Oscar Peterson

652602-ed-thigpen-batterie-ray-brownOscar Peterson (1925-2007) grew up in a predominantly black neighborhood in Montreal, Canada. Peterson studied piano as a child with Hungarian-born pianist Paul de Marky, a student of Istvan Thomán who was himself a pupil of Franz Liszt. His training was predominantly classical, but he was always interested in jazz. In 1940 Peterson won the national music competition organized by the Canadian Broadcasting Corporation and became a professional pianist working for a weekly radio show and playing at local hotels. Peterson’s earliest jazz influences include Teddy Wilson, Nat “King” Cole, James P. Johnson, and Art Tatum. Tatum was a model for Peterson’s musicianship during the 1940s and 1950s and they eventually became good friends. An important step in his career was joining impresario Norman Granz’s “Jazz at the Philharmonic” concert series. In 1949, Granz introduced Peterson at a Carnegie Hall Jazz at the Philharmonic show in New York. The trio quickly became Oscar’s preferred setting and his 1st important trio featured bassist Ray Brown and guitarist Barney Kessel.

Oscar Peterson - Episode 1

Something’s ComingOscar PetersonWest Side Story1962
Carolina ShoutFats Waller1941
YesterdaysArt Tatumca. 1945
RosettaTeddy Wilson1934
This Side UpNat Cole1940
Get HappyOscar PetersonOscar Peterson Duo1950
Just Sittin’ and Rockin’Oscar PetersonPlays the Music of Duke1952

Oscar Peterson - Episode 2

Barney Kessel left the trio after a year, and was replaced guitarist by Herb Ellis. The addition of Ellis added a new dimension to the group. As Ellis was white, Peterson's trios were racially integrated, a controversial move at the time that was fraught with difficulties while touring. Peterson’s manager, Norman Granz, often had to intercede, standing up for Oscar and other black jazz musicians in the segregationist south of the 1950s and 1960s. Oscar Peterson Trio at the Stratford Shakespearean Festival is widely regarded as the landmark album in Peterson's career. The arrangements are outstanding and the group sounds much larger than a trio. Check out the burning version of “52nd Street Theme” from this album; the intricate lines are executed flawlessly. Their last recording together, On the Town with the Oscar Peterson Trio, recorded live at the Town Tavern in Toronto, captured the group at its best. When Herb Ellis left the group in 1958, Peterson and Brown believed they could not adequately replace their guitarist. Ellis was eventually replaced by drummer Ed Thigpen in 1959. Brown and Thigpen worked with Peterson on many great albums including Night Train, Canadiana Suite, and The West Side Story.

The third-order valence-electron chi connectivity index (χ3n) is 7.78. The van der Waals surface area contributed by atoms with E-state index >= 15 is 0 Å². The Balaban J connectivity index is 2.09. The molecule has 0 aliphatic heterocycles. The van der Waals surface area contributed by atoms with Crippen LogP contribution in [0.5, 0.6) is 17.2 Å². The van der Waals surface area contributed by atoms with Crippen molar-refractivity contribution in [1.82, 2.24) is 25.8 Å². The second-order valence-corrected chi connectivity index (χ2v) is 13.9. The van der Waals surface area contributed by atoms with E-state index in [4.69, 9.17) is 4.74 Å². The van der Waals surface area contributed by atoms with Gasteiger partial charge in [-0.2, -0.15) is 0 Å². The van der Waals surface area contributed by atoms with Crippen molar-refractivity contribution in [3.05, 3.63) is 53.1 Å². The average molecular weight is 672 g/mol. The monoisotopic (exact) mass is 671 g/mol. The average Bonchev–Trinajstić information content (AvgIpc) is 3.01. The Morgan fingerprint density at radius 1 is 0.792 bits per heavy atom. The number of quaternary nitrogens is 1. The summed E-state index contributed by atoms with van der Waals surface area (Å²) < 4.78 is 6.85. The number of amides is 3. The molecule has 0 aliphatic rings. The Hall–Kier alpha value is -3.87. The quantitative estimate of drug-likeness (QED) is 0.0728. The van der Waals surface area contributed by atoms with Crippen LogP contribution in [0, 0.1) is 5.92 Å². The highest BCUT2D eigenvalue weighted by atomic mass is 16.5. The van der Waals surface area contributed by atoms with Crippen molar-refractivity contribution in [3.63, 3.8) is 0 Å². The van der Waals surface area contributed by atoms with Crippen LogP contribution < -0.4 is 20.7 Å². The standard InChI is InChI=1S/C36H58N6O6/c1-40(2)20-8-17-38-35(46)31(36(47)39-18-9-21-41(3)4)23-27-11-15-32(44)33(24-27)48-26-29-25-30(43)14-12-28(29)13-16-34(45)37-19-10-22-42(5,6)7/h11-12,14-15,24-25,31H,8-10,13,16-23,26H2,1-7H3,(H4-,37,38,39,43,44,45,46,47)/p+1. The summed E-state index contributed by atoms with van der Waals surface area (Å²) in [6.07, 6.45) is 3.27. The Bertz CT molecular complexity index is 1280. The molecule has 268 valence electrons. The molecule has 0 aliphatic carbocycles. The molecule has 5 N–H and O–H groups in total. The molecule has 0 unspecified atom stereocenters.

Swinging on a StarOscar PetersonStratford Shakespearean Festival1956
How About YouOscar PetersonStratford Shakespearean Festival1956
Noreen’s NocturneOscar PetersonStratford Shakespearean Festival1956
52nd Street ThemeOscar PetersonStratford Shakespearean Festival1956
When the Lights are LowOscar Peterson.Live at the Civic Opera House1957

Oscar Peterson - Episode 3

When Ellis was replaced by drummer Ed Thigpen in 1959 it opened avenues for a new directions and sounds for the trio. Thigpen was an excellent choice for the group; he was a master of using brushes and could swing very hard at fast tempos. Brown and Thigpen worked with Peterson on his famous albums Night Train, The Trio Live From Chicago, and The West Side Story. The tracks on this podcast come from these classic recordings and chronicle some their best work from this period.
Something’s ComingOscar PetersonWest Side Story1962
Jet SongOscar PetersonWest Side Story1962
In the Wee Small HoursOscar PetersonThe Trio Live From Chicago1961
DahoudOscar PetersonThe Trio Live From Chicago1961
Honey DripperOscar PetersonNight Train1962

Oscar Peterson - Episode 4

Ray Brown and Ed Thigpen left the group in 1965 were replaced by bassist Sam Jones and drummer Bobby Durham. The trio performed together until 1970. Peterson played in a variety of settings: solo, duo, trio, quartet, small bands, and big bands. However, his solo piano recitals, as well as his solo piano recordings were rare, until he chose to make a series of solo albums titled "Exclusively for my friends." These outstanding solo piano sessions were made for the Musik Produktion Schwarzwald (MPS) label.

Many critics feel that Peterson's best recordings were made for MPS in the late 1960s and early 1970s. In the 1970’s Peterson formed another landmark trio with guitarist Joe Pass and Niels-Henning Ørsted Pedersen on bass. This trio emulated the success of the 1950s trio with Brown and Ellis, gave acclaimed performances at numerous festivals, and made a number of best-selling recordings.
My RomanceOscar PetersonExclusively for My Friends1969
Dancing on the CeilingOscar PetersonTracks (solo piano)1970
Blues EtudeOscar PetersonThe Trio1973